Photo Oliver Rogers

Photo Oliver Rogers

When you see fish in a location and it is time to move on, we always try and replicate that first spot in-regards to the bottom, adjacent to a channel or a point…etc. There is always a reason they are on each flat at a specific time. For me it is about all parts of the puzzle that make this game so rewarding when you get to fly The W. Our next spot we had to do a little photography in addition to fishing, so to get the light and scene right we had to setup a little different than we would have liked but business is business.  Tide is still moving let’s get going. 

The next stop was the one I was looking forward to all morning, I have seen plenty of fish in the area each time I have fished this place, on this tide. It is going to happen.  We were not setup two minutes and Johan spots a group at One O’Clock, 80 feet. Johan spun the boat as we had a little room to give which allowed me to setup on these fish for a good shot. I hold a little more line in the air than I usually do when fishing for Redfish, as most of my Bonefish leaders in pressured water are around 14ft and turning it over quietly is a big part of this game. My Shrimp pattern lands, two of four fish turn to have a look and they are on it, one pins it as he is looking hard but just wouldn’t commit and we ran out of room before they turned off the fly. Hmm, maybe I need to speed it up a little. It was almost like the fly didn’t looked scared enough to make them commit. Keep in mind each fish we have seen so far is 7lb+ so they aren’t the 2lb dummies like in many tourist traps that eat bologna. 

I almost changed the fly and went for my box but we spot a massive fish slow rolling the mangrove shoreline with his back out of the water.  I had no time and had to take my shot. Fly lands, fish does not alter course, tracks right to it, noses down, I bump it once and he has it, he turns, I come tight…he is gone. I was shook. I had him, check the fly and its all good, still no idea what happened but I still think about that one. I have been very blessed to dance with a lot of bonefish on my fly rod but never a two digit fish. Good thing was, no need to change the fly! We had reached the end of the push and still had plenty of time for the tide so eased off to let those fish reset before pushing in on them again. 

Clearing Line

Photo Oliver Rogers

Thankfully, in our past experience, as long as the tide is moving, these fish refresh pretty good. We did a wide loop while I gave myself a little on the water pep-talk, because you can never let one blown shot cost you the next shot.  As we eased into the crease, I had the line stripped out and was on point. About 80 feet out we see what looks to be a group of 6-7 good fish working our way, very little boat correction was needed and I laid one out their way. It was a good shot and two fish were on it immediately, but you could tell they wouldn’t instantly commit, so I wasn’t going to let them look at it long.  A couple quick strips and they were back on it and interested. I quick stripped them and made them chase it, their competitive nature took over and in a few strips I had four fish hot on my shrimps tail. It was going to happen I could feel it, they just had that look. Well, I was running out of room and the leader was coming to the tiptop in a hurry when I dropped the fly, all four fish nosed down and one quick pop made one commit, I stuck him and next thing I know I was clearing line and we were on. Frustration when to laughter as both Oliver and Johan were cheering and although I was relived I had one we needed, this fight was far from over. The fish went from rod tip to the backing in a split second and decided to make one charge back at the boat but I had him tight the whole and in just a few minutes we had him boat side.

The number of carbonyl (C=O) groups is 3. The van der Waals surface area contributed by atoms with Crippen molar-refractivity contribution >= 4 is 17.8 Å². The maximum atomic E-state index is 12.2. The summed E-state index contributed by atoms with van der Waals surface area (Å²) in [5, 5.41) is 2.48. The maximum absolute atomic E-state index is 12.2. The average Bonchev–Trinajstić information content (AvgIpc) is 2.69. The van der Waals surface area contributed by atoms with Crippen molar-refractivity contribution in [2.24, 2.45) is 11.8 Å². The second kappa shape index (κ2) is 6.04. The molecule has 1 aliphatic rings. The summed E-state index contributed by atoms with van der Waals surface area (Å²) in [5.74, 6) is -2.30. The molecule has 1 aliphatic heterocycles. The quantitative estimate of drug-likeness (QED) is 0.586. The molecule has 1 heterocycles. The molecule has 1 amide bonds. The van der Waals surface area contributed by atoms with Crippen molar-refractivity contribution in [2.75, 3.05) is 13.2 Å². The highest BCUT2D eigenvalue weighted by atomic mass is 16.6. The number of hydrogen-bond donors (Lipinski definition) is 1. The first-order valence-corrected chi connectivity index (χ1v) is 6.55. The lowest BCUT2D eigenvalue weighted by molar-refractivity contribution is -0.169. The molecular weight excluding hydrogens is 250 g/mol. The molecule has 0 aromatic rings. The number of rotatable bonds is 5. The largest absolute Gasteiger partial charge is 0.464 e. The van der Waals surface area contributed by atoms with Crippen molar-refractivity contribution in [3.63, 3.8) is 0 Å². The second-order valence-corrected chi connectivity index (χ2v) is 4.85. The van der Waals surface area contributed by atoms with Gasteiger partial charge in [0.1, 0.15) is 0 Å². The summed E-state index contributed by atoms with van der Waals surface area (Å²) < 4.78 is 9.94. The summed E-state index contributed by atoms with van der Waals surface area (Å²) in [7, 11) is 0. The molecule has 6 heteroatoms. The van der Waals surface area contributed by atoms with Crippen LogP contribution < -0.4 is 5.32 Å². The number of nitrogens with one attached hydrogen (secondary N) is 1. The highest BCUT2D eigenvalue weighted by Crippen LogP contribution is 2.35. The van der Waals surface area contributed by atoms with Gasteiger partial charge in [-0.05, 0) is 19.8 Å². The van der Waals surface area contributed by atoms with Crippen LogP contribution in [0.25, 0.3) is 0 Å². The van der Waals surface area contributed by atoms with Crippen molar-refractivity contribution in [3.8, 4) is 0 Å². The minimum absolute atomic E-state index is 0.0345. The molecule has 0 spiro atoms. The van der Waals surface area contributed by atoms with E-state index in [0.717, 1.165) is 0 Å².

Headed to the Horizon

Photo Oliver Rogers

It was nice to have three on the boat so the second he was ready, Oliver landed him while Johan held our position. A few quick photos on the deck and in the water and the fish swam off strong. What a relief. Sticking a difficult fish is pressure enough but knowing you need photos certainly do not make it any easier. Right near the end of the tide we convinced Oliver to put his camera down and he hopped up on the bow but he never really had a clean shot even though he made some great casts at hard angles but we got what we needed with time to spare. 

Good Bonefish

Photo Oliver Rogers

It is these ups and downs on the water with good friends that bring us back time and time again.

Although my bow time is limited and love watching others experience the thrill of a fish on fly, it is nice to kick the rust off and dance every now and then. Again, if you need a talented dude behind the lens, hit up Oliver, he never disappoints.  Also, if you are in the Keys or South Florida, get with Johan(@tarpon_tails), he is a great guy and one fishy dude. You will have the time of your life in one of the most beautiful places on the planet.